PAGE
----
Take plenty of photographs together and apart with your surviving twin (if this is possible) and with your family, and taking footprints, handprints, is so important. If the baby is too small or fragile to dress or handle often, wrapping your baby in a tiny blanket can be beautiful and many hospitals provide little baskets. Even if the baby does not look the best, still take photographs or get someone else to help. These will become precious and art work or digital work can be done on original photos to make babies look they way they would have had things gone differently, if you feel later you would like to do this.
Gather other mementoes from their birth… hospital cards, bracelets, locks of hair, baby blanket, measuring tapes, anything that you think will later become meaningful to you. No one usually regrets the time they spent or the things they did for the baby… only that they wished they could have done more. Try not to miss any opportunity and do all the things you would like to do… no matter what you think others might think… don’t be afraid to listen to your heart.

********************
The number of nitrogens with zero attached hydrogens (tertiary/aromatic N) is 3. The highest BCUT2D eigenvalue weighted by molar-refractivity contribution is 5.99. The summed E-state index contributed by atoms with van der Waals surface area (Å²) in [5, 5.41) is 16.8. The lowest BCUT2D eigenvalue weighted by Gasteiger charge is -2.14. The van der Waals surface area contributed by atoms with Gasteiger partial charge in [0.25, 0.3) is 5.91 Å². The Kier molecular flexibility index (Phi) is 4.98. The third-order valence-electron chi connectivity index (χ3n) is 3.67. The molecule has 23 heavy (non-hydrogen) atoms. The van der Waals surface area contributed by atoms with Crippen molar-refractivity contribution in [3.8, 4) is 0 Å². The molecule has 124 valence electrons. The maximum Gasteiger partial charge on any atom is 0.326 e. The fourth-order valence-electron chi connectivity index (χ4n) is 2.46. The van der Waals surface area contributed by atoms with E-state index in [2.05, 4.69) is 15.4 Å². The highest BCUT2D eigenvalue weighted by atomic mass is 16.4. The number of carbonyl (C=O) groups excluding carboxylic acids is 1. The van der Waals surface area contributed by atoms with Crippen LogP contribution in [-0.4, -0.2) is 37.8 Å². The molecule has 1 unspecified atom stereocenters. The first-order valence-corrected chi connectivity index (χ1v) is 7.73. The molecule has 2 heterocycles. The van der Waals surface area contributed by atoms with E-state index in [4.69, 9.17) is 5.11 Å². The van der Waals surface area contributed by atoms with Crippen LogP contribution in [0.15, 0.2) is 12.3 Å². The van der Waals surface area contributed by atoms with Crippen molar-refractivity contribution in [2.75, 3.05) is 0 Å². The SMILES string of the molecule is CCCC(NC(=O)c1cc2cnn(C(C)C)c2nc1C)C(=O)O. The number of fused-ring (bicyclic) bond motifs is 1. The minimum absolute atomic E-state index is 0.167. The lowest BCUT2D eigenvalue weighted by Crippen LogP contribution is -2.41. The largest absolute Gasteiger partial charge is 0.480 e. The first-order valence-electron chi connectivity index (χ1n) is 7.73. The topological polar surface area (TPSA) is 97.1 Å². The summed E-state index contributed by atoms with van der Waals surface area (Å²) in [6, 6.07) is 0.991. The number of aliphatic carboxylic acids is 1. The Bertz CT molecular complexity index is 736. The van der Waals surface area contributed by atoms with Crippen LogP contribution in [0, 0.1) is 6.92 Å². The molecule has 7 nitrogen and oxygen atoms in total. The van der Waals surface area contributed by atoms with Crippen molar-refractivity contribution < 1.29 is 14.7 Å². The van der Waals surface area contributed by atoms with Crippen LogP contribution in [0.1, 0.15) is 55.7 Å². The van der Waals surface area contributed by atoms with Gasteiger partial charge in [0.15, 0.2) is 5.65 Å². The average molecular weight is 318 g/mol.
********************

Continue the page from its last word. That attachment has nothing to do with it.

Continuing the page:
Something as parents we never wish to do is to have to organise the funeral of our children and quite often this is our first experience of having to organise something like this. With all that has just gone on it is quite a daunting thought. Take your time and don’t feel pressure to hurry. It is your choice to do whatever you feel is right for you and your babies. Time can be taken to allow a mum to recover from a difficult birth so she can take part in the funeral arrangements and attend the funeral itself. Choosing the way to honour your baby that works best for you and your family plays an important part in the grief process. There are probably less rules and restrictions than you imagine regarding funerals and burial. We encourage you to refer to the Sands leaflet on “your baby’s funeral” for some more details about options for funerals, transporting babies and burial. Many parents find it helpful to make some arrangements before the birth since they have this opportunity while others find it better to wait until after the birth. There are no right or wrong answers, just what you feel is right for you at the time.